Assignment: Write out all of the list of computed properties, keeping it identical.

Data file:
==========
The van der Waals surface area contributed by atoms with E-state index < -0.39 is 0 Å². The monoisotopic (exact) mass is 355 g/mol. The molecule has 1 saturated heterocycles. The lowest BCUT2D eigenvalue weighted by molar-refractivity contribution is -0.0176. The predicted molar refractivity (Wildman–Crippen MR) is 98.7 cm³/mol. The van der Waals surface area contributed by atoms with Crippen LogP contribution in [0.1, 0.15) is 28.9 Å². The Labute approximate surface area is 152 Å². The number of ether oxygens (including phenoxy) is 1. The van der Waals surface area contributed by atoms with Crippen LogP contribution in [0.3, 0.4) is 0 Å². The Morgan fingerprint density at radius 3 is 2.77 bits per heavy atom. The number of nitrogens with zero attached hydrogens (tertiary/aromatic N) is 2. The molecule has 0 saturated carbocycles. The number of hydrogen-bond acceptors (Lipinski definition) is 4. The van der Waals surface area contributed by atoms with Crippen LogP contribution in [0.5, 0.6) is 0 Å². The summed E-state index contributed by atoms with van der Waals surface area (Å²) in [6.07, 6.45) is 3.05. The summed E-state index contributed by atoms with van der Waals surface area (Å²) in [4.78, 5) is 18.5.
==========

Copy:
The van der Waals surface area contributed by atoms with E-state index < -0.39 is 0 Å². The monoisotopic (exact) mass is 355 g/mol. The molecule has 1 saturated heterocycles. The lowest BCUT2D eigenvalue weighted by molar-refractivity contribution is -0.0176. The predicted molar refractivity (Wildman–Crippen MR) is 98.7 cm³/mol. The van der Waals surface area contributed by atoms with Crippen LogP contribution in [0.1, 0.15) is 28.9 Å². The Labute approximate surface area is 152 Å². The number of ether oxygens (including phenoxy) is 1. The van der Waals surface area contributed by atoms with Crippen LogP contribution in [0.3, 0.4) is 0 Å². The Morgan fingerprint density at radius 3 is 2.77 bits per heavy atom. The number of nitrogens with zero attached hydrogens (tertiary/aromatic N) is 2. The molecule has 0 saturated carbocycles. The number of hydrogen-bond acceptors (Lipinski definition) is 4. The van der Waals surface area contributed by atoms with Crippen LogP contribution in [0.5, 0.6) is 0 Å². The summed E-state index contributed by atoms with van der Waals surface area (Å²) in [6.07, 6.45) is 3.05. The summed E-state index contributed by atoms with van der Waals surface area (Å²) in [4.78, 5) is 18.5.